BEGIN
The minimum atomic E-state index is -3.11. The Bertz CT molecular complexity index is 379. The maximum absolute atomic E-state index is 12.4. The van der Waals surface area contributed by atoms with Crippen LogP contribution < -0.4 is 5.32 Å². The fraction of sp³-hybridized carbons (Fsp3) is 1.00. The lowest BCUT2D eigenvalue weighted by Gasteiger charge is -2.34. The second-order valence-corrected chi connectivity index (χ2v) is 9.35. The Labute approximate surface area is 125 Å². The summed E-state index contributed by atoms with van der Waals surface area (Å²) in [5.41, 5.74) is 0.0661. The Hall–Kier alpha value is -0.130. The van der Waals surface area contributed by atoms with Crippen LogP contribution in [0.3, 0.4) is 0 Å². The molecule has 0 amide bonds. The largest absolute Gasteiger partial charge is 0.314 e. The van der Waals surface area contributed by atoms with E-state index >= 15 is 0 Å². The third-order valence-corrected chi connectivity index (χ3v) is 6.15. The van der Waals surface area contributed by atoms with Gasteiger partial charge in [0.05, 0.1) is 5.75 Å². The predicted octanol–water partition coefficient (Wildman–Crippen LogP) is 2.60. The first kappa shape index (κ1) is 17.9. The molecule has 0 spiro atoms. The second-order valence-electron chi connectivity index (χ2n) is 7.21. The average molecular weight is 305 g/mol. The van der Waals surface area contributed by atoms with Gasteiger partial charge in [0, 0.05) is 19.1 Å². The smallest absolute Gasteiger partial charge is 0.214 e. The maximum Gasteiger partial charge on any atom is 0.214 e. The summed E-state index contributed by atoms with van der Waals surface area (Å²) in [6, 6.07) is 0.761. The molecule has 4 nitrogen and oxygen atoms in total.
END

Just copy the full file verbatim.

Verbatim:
The minimum atomic E-state index is -3.11. The Bertz CT molecular complexity index is 379. The maximum absolute atomic E-state index is 12.4. The van der Waals surface area contributed by atoms with Crippen LogP contribution < -0.4 is 5.32 Å². The fraction of sp³-hybridized carbons (Fsp3) is 1.00. The lowest BCUT2D eigenvalue weighted by Gasteiger charge is -2.34. The second-order valence-corrected chi connectivity index (χ2v) is 9.35. The Labute approximate surface area is 125 Å². The summed E-state index contributed by atoms with van der Waals surface area (Å²) in [5.41, 5.74) is 0.0661. The Hall–Kier alpha value is -0.130. The van der Waals surface area contributed by atoms with Crippen LogP contribution in [0.3, 0.4) is 0 Å². The molecule has 0 amide bonds. The largest absolute Gasteiger partial charge is 0.314 e. The van der Waals surface area contributed by atoms with E-state index >= 15 is 0 Å². The third-order valence-corrected chi connectivity index (χ3v) is 6.15. The van der Waals surface area contributed by atoms with Gasteiger partial charge in [0.05, 0.1) is 5.75 Å². The predicted octanol–water partition coefficient (Wildman–Crippen LogP) is 2.60. The first kappa shape index (κ1) is 17.9. The molecule has 0 spiro atoms. The second-order valence-electron chi connectivity index (χ2n) is 7.21. The average molecular weight is 305 g/mol. The van der Waals surface area contributed by atoms with Gasteiger partial charge in [0, 0.05) is 19.1 Å². The smallest absolute Gasteiger partial charge is 0.214 e. The maximum Gasteiger partial charge on any atom is 0.214 e. The summed E-state index contributed by atoms with van der Waals surface area (Å²) in [6, 6.07) is 0.761. The molecule has 4 nitrogen and oxygen atoms in total.